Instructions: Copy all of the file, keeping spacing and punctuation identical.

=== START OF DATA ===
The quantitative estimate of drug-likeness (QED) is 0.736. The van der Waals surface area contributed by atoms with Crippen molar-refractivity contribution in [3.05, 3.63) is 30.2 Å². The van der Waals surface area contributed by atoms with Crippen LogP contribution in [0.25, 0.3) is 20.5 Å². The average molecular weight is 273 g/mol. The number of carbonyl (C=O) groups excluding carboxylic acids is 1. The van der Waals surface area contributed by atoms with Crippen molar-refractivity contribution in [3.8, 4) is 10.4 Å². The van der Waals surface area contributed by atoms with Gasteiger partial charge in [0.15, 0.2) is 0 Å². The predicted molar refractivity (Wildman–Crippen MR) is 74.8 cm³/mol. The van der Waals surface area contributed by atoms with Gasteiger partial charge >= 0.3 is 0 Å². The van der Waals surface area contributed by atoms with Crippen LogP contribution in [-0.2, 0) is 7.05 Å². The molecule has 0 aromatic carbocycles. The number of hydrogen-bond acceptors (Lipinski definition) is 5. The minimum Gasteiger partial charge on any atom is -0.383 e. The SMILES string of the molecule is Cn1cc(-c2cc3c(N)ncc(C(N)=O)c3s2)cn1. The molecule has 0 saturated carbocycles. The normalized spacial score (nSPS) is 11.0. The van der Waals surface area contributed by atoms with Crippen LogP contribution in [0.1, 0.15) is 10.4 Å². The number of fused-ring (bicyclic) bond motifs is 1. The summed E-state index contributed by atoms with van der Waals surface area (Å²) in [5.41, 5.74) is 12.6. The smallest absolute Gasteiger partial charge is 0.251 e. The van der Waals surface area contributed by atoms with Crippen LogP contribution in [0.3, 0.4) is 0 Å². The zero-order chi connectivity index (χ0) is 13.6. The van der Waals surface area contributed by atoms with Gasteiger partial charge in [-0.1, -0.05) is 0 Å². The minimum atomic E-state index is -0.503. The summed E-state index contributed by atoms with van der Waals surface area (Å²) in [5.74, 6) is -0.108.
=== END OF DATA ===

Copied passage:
The quantitative estimate of drug-likeness (QED) is 0.736. The van der Waals surface area contributed by atoms with Crippen molar-refractivity contribution in [3.05, 3.63) is 30.2 Å². The van der Waals surface area contributed by atoms with Crippen LogP contribution in [0.25, 0.3) is 20.5 Å². The average molecular weight is 273 g/mol. The number of carbonyl (C=O) groups excluding carboxylic acids is 1. The van der Waals surface area contributed by atoms with Crippen molar-refractivity contribution in [3.8, 4) is 10.4 Å². The van der Waals surface area contributed by atoms with Gasteiger partial charge in [0.15, 0.2) is 0 Å². The predicted molar refractivity (Wildman–Crippen MR) is 74.8 cm³/mol. The van der Waals surface area contributed by atoms with Gasteiger partial charge >= 0.3 is 0 Å². The van der Waals surface area contributed by atoms with Crippen LogP contribution in [-0.2, 0) is 7.05 Å². The molecule has 0 aromatic carbocycles. The number of hydrogen-bond acceptors (Lipinski definition) is 5. The minimum Gasteiger partial charge on any atom is -0.383 e. The SMILES string of the molecule is Cn1cc(-c2cc3c(N)ncc(C(N)=O)c3s2)cn1. The molecule has 0 saturated carbocycles. The normalized spacial score (nSPS) is 11.0. The van der Waals surface area contributed by atoms with Crippen LogP contribution in [0.1, 0.15) is 10.4 Å². The number of fused-ring (bicyclic) bond motifs is 1. The summed E-state index contributed by atoms with van der Waals surface area (Å²) in [5.41, 5.74) is 12.6. The smallest absolute Gasteiger partial charge is 0.251 e. The van der Waals surface area contributed by atoms with Crippen LogP contribution in [0.3, 0.4) is 0 Å². The zero-order chi connectivity index (χ0) is 13.6. The van der Waals surface area contributed by atoms with Gasteiger partial charge in [-0.1, -0.05) is 0 Å². The minimum atomic E-state index is -0.503. The summed E-state index contributed by atoms with van der Waals surface area (Å²) in [5.74, 6) is -0.108.